Google is closing Freebase, a community-curated database of well-known people, places, and things, and providing a tool that will enable its data to be imported into the Wikidata project.
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Quandl Founder Tammer Kamel wants to create a new Wikipedia for Numeric Data. Quandl has built a sort of "universal data parser" which has thus far parsed about 2.8 million datasets without anything from any data publisher. As long as they spit out data somehow (excel, text file, blog post, xml, api, etc) the "Q-bot" can slurp it up. The result is quandl.com as sort of "search engine" for numerical data. Quandl's bot returns data in a totally standard format. The idea with Quandl is that you can find data fast, and it is ready to use.
The Wikilocation API has expanded to include 36 languages. The geo API for Wikipedia allows developers to find articles with subjects near a specific location. With the new languages, there are now over 3.8 million geocoded articles available via this unofficial API from developer Ben Dodson.
There are any number of questions that can be answered by Wikipedia, but you can add "where am I?" to the list. Given any latitude/longitude coordinates, the WikiLocation API will find you corresponding Wikipedia articles to tell you about your surroundings.
Civic minded hackers from all over the world recently organized themeselves for action as a part of the International Open Government Hackathon. The team from Portland, Oregon decided to make use of a platform called ScraperWiki that can grab data from government websites and turn into more consumable formats via the ScraperWiki API. Their work is an excellent example of developer ingenuity at unlocking data that is hard to use but still very useful.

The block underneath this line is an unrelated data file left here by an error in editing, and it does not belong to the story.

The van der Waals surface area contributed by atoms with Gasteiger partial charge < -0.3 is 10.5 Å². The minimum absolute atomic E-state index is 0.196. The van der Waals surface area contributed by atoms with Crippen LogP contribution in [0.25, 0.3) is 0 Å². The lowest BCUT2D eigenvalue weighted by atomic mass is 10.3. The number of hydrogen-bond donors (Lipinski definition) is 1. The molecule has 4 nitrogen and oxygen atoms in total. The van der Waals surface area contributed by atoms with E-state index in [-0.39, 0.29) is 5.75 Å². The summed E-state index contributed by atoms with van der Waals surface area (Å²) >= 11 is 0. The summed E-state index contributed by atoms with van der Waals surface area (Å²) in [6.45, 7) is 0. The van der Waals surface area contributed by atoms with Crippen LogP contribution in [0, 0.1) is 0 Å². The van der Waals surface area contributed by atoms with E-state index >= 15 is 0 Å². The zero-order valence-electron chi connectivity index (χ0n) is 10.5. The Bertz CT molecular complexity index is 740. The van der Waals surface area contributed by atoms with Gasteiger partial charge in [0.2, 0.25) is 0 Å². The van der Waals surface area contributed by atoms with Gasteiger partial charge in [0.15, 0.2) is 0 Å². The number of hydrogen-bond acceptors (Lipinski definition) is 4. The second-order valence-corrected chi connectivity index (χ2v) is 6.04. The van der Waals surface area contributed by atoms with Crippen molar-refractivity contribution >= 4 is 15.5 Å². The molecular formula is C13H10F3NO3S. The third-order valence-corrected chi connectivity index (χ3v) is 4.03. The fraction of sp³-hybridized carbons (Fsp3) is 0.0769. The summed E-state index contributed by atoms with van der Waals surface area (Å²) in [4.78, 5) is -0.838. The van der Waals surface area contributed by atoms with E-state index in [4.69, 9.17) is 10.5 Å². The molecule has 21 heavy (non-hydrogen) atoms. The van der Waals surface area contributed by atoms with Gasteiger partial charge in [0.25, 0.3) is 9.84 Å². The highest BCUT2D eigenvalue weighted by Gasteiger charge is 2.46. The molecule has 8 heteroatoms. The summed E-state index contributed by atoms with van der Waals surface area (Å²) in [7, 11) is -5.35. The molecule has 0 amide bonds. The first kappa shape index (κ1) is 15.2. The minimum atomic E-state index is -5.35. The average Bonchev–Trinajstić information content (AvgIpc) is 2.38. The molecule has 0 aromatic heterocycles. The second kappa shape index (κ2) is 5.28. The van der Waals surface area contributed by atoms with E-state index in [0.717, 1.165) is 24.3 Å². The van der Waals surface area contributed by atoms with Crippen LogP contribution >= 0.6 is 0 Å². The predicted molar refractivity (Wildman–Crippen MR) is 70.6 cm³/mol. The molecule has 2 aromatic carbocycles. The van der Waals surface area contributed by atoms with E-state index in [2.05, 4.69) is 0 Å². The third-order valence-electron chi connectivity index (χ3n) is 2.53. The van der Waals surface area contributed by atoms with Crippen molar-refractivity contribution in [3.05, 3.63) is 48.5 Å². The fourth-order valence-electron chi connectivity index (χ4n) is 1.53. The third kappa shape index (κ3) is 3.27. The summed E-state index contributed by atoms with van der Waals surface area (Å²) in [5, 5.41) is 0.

There's no doubt that Wikipedia is a giant store of information. And yes, they have an API, but the data isn't exactly structured. But that didn't stop Jim Blackler, who created Quizipedia, a fun game based off of Wikipedia entries.
Wikia Search has announced a new feature called Wikia Intelligent Search Extensions, or WISE, which founder Jimmy Wales likens to "Facebook Apps for search results." The new platform allows third parties to build applications, called WISEApps, that Wikia Search users can enable in their accounts and which add additional functionality to relevant search results (more at our Wikia API profile). For example, the results for an ordinary search for "Chicago weather" will include a link to AccuWeather.com, but if the user enables the AccuWeather.com WISEApp, the search result will include a full graphical five-day weather forecast.
Folks interested in "open knowledge" should check out CKAN (Comprehensive Knowledge Archive Network) CKAN is the Comprehensive Knowledge Archive Network, a registry of open knowledge packages and projects (and a few closed ones).